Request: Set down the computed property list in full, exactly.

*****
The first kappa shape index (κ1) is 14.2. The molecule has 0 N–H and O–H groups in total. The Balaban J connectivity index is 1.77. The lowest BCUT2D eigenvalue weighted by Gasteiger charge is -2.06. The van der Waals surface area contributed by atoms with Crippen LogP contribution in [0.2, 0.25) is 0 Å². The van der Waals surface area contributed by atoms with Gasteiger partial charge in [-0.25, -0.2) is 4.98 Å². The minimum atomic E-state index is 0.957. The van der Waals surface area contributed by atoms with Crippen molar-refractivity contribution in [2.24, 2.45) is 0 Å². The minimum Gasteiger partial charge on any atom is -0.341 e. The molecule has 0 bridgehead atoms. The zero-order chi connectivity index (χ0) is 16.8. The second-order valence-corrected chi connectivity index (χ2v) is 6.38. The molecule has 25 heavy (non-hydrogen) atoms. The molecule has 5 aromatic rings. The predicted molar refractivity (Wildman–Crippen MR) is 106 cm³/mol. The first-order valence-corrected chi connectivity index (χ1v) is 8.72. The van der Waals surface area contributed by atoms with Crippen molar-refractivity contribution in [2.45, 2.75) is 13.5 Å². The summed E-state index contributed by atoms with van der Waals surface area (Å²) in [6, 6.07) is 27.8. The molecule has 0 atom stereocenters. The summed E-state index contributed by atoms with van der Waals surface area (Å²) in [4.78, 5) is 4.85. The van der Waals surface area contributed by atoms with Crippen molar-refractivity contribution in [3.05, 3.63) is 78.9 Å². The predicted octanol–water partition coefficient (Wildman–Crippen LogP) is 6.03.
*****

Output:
The first kappa shape index (κ1) is 14.2. The molecule has 0 N–H and O–H groups in total. The Balaban J connectivity index is 1.77. The lowest BCUT2D eigenvalue weighted by Gasteiger charge is -2.06. The van der Waals surface area contributed by atoms with Crippen LogP contribution in [0.2, 0.25) is 0 Å². The van der Waals surface area contributed by atoms with Gasteiger partial charge in [-0.25, -0.2) is 4.98 Å². The minimum atomic E-state index is 0.957. The van der Waals surface area contributed by atoms with Crippen molar-refractivity contribution in [2.24, 2.45) is 0 Å². The minimum Gasteiger partial charge on any atom is -0.341 e. The molecule has 0 bridgehead atoms. The zero-order chi connectivity index (χ0) is 16.8. The second-order valence-corrected chi connectivity index (χ2v) is 6.38. The molecule has 25 heavy (non-hydrogen) atoms. The molecule has 5 aromatic rings. The predicted molar refractivity (Wildman–Crippen MR) is 106 cm³/mol. The first-order valence-corrected chi connectivity index (χ1v) is 8.72. The van der Waals surface area contributed by atoms with Crippen molar-refractivity contribution in [2.45, 2.75) is 13.5 Å². The summed E-state index contributed by atoms with van der Waals surface area (Å²) in [6, 6.07) is 27.8. The molecule has 0 atom stereocenters. The summed E-state index contributed by atoms with van der Waals surface area (Å²) in [4.78, 5) is 4.85. The van der Waals surface area contributed by atoms with Crippen molar-refractivity contribution in [3.05, 3.63) is 78.9 Å². The predicted octanol–water partition coefficient (Wildman–Crippen LogP) is 6.03.